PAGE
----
Review In Brief: Two Great Rebel Armies: An Essay in Confederate Military History by Richard McMurry

by Brett Schulte on July 18, 2006 · 0 comments

Books on Confederate Armies

Two Great Rebel Armies: An Essay in Confederate Military History. Richard M. McMurry. Chapel Hill, NC: The University of North Carolina Press (1989). 204 pp. 1 map.

Camp Pope Publishing

Richard McMurry takes a look at the two largest armies in the Confederacy in what is, as the title indicates, an extended essay. The Army of Northern Virginia, ably led by Robert E. Lee, was able to compile a large number of impressive victories during the war. The Army of Tennessee, led by various men of less than stellar ability, was only able to win at Chickamauga, and even that victory proved barren strategically. The author considers various factors that affected the two, including geography, logistical concerns, leadership on all levels (particularly among lower level officers), pre-war militia systems in Virginia and Tennessee, and even the Federals who faced each army. He concludes that in every case, the Army of Northern Virginia benefited from these factors while the Army of Tennessee was negatively affected. I have seen it stated in several places that McMurry is saying that the men of the Army of Northern Virginia were better than the men of the Army of Tennessee. I did not get this sense from my reading of the book. Instead, McMurry is stressing that the men in leadership positions in each army were very different. The vast majority of the men who had graduated from military schools such as West Point, VMI, and the Citadel were concentrated in the Army of Northern Virginia to that army’s immense benefit. The Army of Tennessee started out with many men who were untrained in the art of war, and that army’s problems were exacerbated as casualties started to deprive it of even the small number of leaders who had that previous military experience. In other words, McMurry believes the raw material was there to work with, but the Army of Tennessee did not have experienced men available in large enough numbers to work with this raw material.

The last chapter of the book discusses the views of historians Thomas Connelly and Albert Castel on Robert E. Lee and also looks at the ways in which the Confederate government, specifically Jefferson Davis, could have prosecuted the war. McMurry sides with Castel in defending Lee from Connelly’s attacks, and stresses that the Confederates were right to try to win the war in the east. With that said, the author believes the war was eventually won in the west by the Federals. I found it somewhat odd that McMurry would quote Connelly’s entirely negative opinions on the western generals and agree with them while at the same time defending Lee from the same negative opinions. In a way, this did make sense, as it fits McMurry’s own views on the generals of each theater. Perhaps Connelly is just a negative historian in general, however. Reading this book has increased my interest in Connelly’s two volume history of the Army of Tennessee, and that set has moved much higher up my reading list as a result.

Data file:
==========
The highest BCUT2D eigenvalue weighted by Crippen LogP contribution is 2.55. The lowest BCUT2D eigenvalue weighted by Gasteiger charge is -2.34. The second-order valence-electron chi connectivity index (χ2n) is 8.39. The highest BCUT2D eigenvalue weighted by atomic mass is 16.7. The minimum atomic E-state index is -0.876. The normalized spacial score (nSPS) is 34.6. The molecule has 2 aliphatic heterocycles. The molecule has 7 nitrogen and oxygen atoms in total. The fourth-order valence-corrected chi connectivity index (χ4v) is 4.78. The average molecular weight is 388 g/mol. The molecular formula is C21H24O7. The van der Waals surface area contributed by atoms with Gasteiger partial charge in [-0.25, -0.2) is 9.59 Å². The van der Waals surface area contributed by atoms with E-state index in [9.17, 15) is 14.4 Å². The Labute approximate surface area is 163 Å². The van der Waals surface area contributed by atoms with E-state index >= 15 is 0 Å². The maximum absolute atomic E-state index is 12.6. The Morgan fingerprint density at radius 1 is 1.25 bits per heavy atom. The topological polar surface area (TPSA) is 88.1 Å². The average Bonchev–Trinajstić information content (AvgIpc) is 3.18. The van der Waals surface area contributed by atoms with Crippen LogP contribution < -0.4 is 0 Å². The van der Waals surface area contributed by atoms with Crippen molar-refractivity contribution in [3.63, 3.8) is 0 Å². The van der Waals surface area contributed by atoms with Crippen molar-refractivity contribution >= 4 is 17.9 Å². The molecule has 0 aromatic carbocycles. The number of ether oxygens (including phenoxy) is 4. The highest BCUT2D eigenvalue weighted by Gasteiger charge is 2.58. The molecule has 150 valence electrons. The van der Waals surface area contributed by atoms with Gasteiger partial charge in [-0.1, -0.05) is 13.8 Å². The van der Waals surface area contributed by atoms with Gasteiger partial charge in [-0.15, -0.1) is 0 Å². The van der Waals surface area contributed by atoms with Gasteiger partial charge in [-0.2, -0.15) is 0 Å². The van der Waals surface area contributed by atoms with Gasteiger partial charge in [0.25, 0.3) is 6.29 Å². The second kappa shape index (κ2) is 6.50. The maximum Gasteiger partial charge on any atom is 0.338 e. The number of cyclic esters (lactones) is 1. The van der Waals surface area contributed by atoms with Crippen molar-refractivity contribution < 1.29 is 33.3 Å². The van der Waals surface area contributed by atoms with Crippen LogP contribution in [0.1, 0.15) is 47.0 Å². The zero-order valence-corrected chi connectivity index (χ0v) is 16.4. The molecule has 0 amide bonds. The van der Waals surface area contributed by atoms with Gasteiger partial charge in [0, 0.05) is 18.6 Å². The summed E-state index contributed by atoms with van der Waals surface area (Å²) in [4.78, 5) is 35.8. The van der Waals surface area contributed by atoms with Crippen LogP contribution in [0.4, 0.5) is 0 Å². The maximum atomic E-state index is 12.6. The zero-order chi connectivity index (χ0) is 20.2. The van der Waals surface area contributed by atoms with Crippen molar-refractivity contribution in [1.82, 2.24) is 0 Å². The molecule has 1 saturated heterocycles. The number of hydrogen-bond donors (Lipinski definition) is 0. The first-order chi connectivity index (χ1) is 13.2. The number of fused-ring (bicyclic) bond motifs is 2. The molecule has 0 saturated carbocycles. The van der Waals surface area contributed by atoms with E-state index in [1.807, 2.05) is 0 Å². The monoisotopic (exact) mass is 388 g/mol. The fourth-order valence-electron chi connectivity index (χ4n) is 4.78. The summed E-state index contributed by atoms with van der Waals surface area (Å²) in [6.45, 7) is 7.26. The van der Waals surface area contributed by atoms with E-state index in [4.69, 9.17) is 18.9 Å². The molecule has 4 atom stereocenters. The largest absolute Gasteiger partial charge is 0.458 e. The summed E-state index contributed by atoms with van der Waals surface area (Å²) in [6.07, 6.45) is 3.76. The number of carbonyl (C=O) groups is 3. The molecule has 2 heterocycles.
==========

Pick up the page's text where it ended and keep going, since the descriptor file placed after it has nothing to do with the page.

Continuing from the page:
Overall, I enjoyed McMurry’s short work, finishing it over one weekend in just three sittings. It really is startling to see how many trained military men ended up in the Army of Northern Virginia for various reasons at the expense of other Confederate armies. Likewise, it was illuminating to see all of the other advantages, intentional or otherwise, which were routinely provided to the Confederacy’s largest army. This particular book is directed at students of these two largest Confederate armies and of Confederate grand strategy during the Civil War. I definitely recommend it to any student of the war.

204 pp., 1 map.

© Copyright Brett Schulte 2006. All rights reserved.

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